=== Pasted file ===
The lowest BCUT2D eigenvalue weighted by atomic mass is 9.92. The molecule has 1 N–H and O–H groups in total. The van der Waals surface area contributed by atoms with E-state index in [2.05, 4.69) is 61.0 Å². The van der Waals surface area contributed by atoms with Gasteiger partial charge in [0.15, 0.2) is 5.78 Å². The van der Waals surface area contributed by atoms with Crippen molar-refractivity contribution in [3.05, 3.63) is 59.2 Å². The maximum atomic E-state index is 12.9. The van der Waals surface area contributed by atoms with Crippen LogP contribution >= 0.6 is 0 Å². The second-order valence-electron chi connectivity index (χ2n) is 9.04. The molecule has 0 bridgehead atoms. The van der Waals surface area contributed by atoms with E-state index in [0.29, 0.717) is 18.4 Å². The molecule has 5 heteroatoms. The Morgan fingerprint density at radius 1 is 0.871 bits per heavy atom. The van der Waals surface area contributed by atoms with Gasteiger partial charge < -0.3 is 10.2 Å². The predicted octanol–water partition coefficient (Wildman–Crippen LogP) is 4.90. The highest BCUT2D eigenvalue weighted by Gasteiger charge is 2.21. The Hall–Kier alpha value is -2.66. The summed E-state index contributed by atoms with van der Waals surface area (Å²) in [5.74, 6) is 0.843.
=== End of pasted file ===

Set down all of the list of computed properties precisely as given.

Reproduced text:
The lowest BCUT2D eigenvalue weighted by atomic mass is 9.92. The molecule has 1 N–H and O–H groups in total. The van der Waals surface area contributed by atoms with E-state index in [2.05, 4.69) is 61.0 Å². The van der Waals surface area contributed by atoms with Gasteiger partial charge in [0.15, 0.2) is 5.78 Å². The van der Waals surface area contributed by atoms with Crippen molar-refractivity contribution in [3.05, 3.63) is 59.2 Å². The maximum atomic E-state index is 12.9. The van der Waals surface area contributed by atoms with Crippen LogP contribution >= 0.6 is 0 Å². The second-order valence-electron chi connectivity index (χ2n) is 9.04. The molecule has 0 bridgehead atoms. The van der Waals surface area contributed by atoms with E-state index in [0.29, 0.717) is 18.4 Å². The molecule has 5 heteroatoms. The Morgan fingerprint density at radius 1 is 0.871 bits per heavy atom. The van der Waals surface area contributed by atoms with Gasteiger partial charge < -0.3 is 10.2 Å². The predicted octanol–water partition coefficient (Wildman–Crippen LogP) is 4.90. The highest BCUT2D eigenvalue weighted by Gasteiger charge is 2.21. The Hall–Kier alpha value is -2.66. The summed E-state index contributed by atoms with van der Waals surface area (Å²) in [5.74, 6) is 0.843.